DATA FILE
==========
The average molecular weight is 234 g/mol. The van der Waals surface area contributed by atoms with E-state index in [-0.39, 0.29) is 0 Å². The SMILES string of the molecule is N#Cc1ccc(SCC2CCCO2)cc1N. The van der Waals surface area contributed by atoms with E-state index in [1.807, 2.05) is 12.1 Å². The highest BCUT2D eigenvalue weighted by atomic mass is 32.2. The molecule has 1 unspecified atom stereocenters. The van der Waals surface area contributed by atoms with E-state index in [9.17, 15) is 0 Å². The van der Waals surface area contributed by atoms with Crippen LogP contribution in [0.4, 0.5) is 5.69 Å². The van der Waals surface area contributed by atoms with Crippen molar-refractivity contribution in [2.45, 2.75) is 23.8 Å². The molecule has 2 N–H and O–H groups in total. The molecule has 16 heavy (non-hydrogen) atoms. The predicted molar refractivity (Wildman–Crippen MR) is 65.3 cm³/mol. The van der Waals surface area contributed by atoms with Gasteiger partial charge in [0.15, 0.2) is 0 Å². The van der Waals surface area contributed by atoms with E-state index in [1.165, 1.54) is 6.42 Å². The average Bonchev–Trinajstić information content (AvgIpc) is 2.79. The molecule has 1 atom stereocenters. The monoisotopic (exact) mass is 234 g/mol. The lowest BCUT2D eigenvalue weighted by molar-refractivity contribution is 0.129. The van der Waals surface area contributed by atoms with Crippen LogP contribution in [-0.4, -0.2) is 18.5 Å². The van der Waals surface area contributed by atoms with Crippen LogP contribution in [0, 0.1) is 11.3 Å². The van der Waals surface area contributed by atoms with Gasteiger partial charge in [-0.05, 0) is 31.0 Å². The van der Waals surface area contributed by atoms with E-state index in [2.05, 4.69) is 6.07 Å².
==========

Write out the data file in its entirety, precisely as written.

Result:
The average molecular weight is 234 g/mol. The van der Waals surface area contributed by atoms with E-state index in [-0.39, 0.29) is 0 Å². The SMILES string of the molecule is N#Cc1ccc(SCC2CCCO2)cc1N. The van der Waals surface area contributed by atoms with E-state index in [1.807, 2.05) is 12.1 Å². The highest BCUT2D eigenvalue weighted by atomic mass is 32.2. The molecule has 1 unspecified atom stereocenters. The van der Waals surface area contributed by atoms with E-state index in [9.17, 15) is 0 Å². The van der Waals surface area contributed by atoms with Crippen LogP contribution in [0.4, 0.5) is 5.69 Å². The van der Waals surface area contributed by atoms with Crippen molar-refractivity contribution in [2.45, 2.75) is 23.8 Å². The molecule has 2 N–H and O–H groups in total. The molecule has 16 heavy (non-hydrogen) atoms. The predicted molar refractivity (Wildman–Crippen MR) is 65.3 cm³/mol. The van der Waals surface area contributed by atoms with Gasteiger partial charge in [0.15, 0.2) is 0 Å². The van der Waals surface area contributed by atoms with E-state index in [1.165, 1.54) is 6.42 Å². The average Bonchev–Trinajstić information content (AvgIpc) is 2.79. The molecule has 1 atom stereocenters. The monoisotopic (exact) mass is 234 g/mol. The lowest BCUT2D eigenvalue weighted by molar-refractivity contribution is 0.129. The van der Waals surface area contributed by atoms with Crippen LogP contribution in [-0.4, -0.2) is 18.5 Å². The van der Waals surface area contributed by atoms with Crippen LogP contribution in [0, 0.1) is 11.3 Å². The van der Waals surface area contributed by atoms with Gasteiger partial charge in [-0.05, 0) is 31.0 Å². The van der Waals surface area contributed by atoms with E-state index in [2.05, 4.69) is 6.07 Å².